Building your own furniture is easier than you probably expect. Our new DIY console table is a perfect beginner-friendly project to help you learn some basic woodworking skills and create a fantastic piece of bespoke furniture at the same time.
We built this wooden console table out of reclaimed wood that we salvaged from taking down the wooden slat wall that used to separate this room from the one next door. You could just as easily build it out of new timber, though.
The best thing about this DIY wood console table, apart from the fact that it was almost free to build, is that it’s an ideal project to try if you don’t have much DIY experience.
It’s meant to look rustic, so it doesn’t matter if you have perfect joints or if something isn’t 100% flat. It’s meant to be like that and will still look fantastic.
And, as always, we’re sharing exactly how you can build a console table like this one yourself.
To make building a console table like this one as easy as possible, we’ve also created some free step-by-step plans for you to download. Just enter your email address in the box below and get them sent straight to your inbox.
We always find it helpful to see how much projects cost to build, which is why we’re sharing a full breakdown at the end of this post, too.
Here’s what you will need to build a DIY console table:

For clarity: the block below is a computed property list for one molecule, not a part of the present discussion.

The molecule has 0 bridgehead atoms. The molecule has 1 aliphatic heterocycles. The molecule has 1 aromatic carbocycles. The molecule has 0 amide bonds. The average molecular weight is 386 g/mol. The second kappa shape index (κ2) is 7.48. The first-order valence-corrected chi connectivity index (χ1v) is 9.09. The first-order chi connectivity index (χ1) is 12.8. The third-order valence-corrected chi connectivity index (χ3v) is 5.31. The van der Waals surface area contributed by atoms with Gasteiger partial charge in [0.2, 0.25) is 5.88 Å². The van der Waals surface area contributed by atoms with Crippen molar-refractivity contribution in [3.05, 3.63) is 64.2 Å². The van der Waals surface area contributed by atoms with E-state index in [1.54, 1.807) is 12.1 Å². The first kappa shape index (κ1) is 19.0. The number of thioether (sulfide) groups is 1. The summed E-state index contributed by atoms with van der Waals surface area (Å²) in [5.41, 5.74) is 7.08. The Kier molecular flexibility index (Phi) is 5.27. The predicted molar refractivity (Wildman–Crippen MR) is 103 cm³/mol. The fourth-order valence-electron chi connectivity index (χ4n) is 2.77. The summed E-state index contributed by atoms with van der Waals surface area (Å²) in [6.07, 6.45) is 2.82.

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- Mitre saw
- Table saw
- Kreg Jig
- Cordless drill & selection of drill bits, including a countersink bit
- Sander (we switched to this sander a while ago and love it, it’s the best we’ve ever used)
- Interface pad (optional, but it’s great for uneven surfaces)
- Circular saw, or plunge saw (optional – cut everything on your table saw or skip the table saw and cut everything with a plunge saw)
- Router (optional but recommended – sand the edges smooth instead)
- Impact driver (we love it, but you can use a cordless drill instead)
Please remember that we’ve been DIYing and building furniture for a long time, and our tool collection has grown significantly over the last few years.
We’ve listed the exact tools that we used to build this DIY wood console table, but don’t feel like you have to rush out and buy all of them to achieve a similar result.
Having said that, these are all tools we love, use and highly recommend.
How to build a DIY wood console table:
Measure & Cut The Timber
To build the console table legs:
You’ll need 4 x legs that are 100mm wide and 763mm long cut at a 13° angle and 2 x horizontal support pieces that are 100mm wide and 1108mm long also cut at a 13° angle.
To build the console top:
We wanted the top of the console table to be quite chunky, and as we’re using just 19mm thick reclaimed wood for this project, decided to stick two layers of timber together to give us a thicker console top.
If you’re building this table out of new wood, we’d recommend opting for some thicker timber – about 38mm is ideal – to build the top. That way, you’ll have to make fewer cuts and can skip the second step of having to glue everything together.
We’ve included both options in this tutorial, so choose the one that works best for you.
Option 1: If you are using thicker timber to build the console top, follow these steps: